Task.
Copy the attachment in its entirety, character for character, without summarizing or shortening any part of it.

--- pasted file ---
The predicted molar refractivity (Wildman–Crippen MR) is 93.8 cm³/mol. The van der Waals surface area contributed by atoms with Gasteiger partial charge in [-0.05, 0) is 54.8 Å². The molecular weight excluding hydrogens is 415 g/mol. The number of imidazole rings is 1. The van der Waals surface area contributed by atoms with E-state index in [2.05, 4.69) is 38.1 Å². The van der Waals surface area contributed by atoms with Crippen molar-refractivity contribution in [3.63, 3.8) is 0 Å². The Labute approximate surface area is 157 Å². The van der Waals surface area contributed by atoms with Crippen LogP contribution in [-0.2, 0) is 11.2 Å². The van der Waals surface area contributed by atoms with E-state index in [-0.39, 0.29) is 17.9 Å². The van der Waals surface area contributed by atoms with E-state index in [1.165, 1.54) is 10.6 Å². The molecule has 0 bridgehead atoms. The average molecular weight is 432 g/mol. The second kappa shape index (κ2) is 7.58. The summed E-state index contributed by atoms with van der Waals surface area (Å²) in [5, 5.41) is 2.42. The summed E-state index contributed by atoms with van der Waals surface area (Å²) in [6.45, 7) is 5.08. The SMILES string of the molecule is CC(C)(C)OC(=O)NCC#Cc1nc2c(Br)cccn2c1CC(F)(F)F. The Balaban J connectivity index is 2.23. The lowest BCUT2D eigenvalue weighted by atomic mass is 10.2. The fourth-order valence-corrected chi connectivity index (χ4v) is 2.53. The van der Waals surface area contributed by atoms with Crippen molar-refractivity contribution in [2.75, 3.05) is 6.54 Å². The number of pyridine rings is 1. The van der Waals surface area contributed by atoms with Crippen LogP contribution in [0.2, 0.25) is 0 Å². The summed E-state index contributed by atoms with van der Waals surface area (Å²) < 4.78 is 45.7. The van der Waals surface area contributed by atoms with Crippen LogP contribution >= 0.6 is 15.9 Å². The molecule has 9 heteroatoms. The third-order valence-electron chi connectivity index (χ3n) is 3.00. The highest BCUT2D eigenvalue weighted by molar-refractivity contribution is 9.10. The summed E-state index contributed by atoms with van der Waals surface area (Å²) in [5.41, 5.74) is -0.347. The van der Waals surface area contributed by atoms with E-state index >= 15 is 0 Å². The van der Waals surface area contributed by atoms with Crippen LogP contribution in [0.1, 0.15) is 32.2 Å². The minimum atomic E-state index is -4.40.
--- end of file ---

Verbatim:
The predicted molar refractivity (Wildman–Crippen MR) is 93.8 cm³/mol. The van der Waals surface area contributed by atoms with Gasteiger partial charge in [-0.05, 0) is 54.8 Å². The molecular weight excluding hydrogens is 415 g/mol. The number of imidazole rings is 1. The van der Waals surface area contributed by atoms with E-state index in [2.05, 4.69) is 38.1 Å². The van der Waals surface area contributed by atoms with Crippen molar-refractivity contribution in [3.63, 3.8) is 0 Å². The Labute approximate surface area is 157 Å². The van der Waals surface area contributed by atoms with Crippen LogP contribution in [-0.2, 0) is 11.2 Å². The van der Waals surface area contributed by atoms with E-state index in [-0.39, 0.29) is 17.9 Å². The van der Waals surface area contributed by atoms with E-state index in [1.165, 1.54) is 10.6 Å². The molecule has 0 bridgehead atoms. The average molecular weight is 432 g/mol. The second kappa shape index (κ2) is 7.58. The summed E-state index contributed by atoms with van der Waals surface area (Å²) in [5, 5.41) is 2.42. The summed E-state index contributed by atoms with van der Waals surface area (Å²) in [6.45, 7) is 5.08. The SMILES string of the molecule is CC(C)(C)OC(=O)NCC#Cc1nc2c(Br)cccn2c1CC(F)(F)F. The Balaban J connectivity index is 2.23. The lowest BCUT2D eigenvalue weighted by atomic mass is 10.2. The fourth-order valence-corrected chi connectivity index (χ4v) is 2.53. The van der Waals surface area contributed by atoms with Crippen molar-refractivity contribution in [2.75, 3.05) is 6.54 Å². The number of pyridine rings is 1. The van der Waals surface area contributed by atoms with Crippen LogP contribution in [0.2, 0.25) is 0 Å². The summed E-state index contributed by atoms with van der Waals surface area (Å²) < 4.78 is 45.7. The van der Waals surface area contributed by atoms with Crippen LogP contribution >= 0.6 is 15.9 Å². The molecule has 9 heteroatoms. The third-order valence-electron chi connectivity index (χ3n) is 3.00. The highest BCUT2D eigenvalue weighted by molar-refractivity contribution is 9.10. The summed E-state index contributed by atoms with van der Waals surface area (Å²) in [5.41, 5.74) is -0.347. The van der Waals surface area contributed by atoms with E-state index >= 15 is 0 Å². The van der Waals surface area contributed by atoms with Crippen LogP contribution in [0.1, 0.15) is 32.2 Å². The minimum atomic E-state index is -4.40.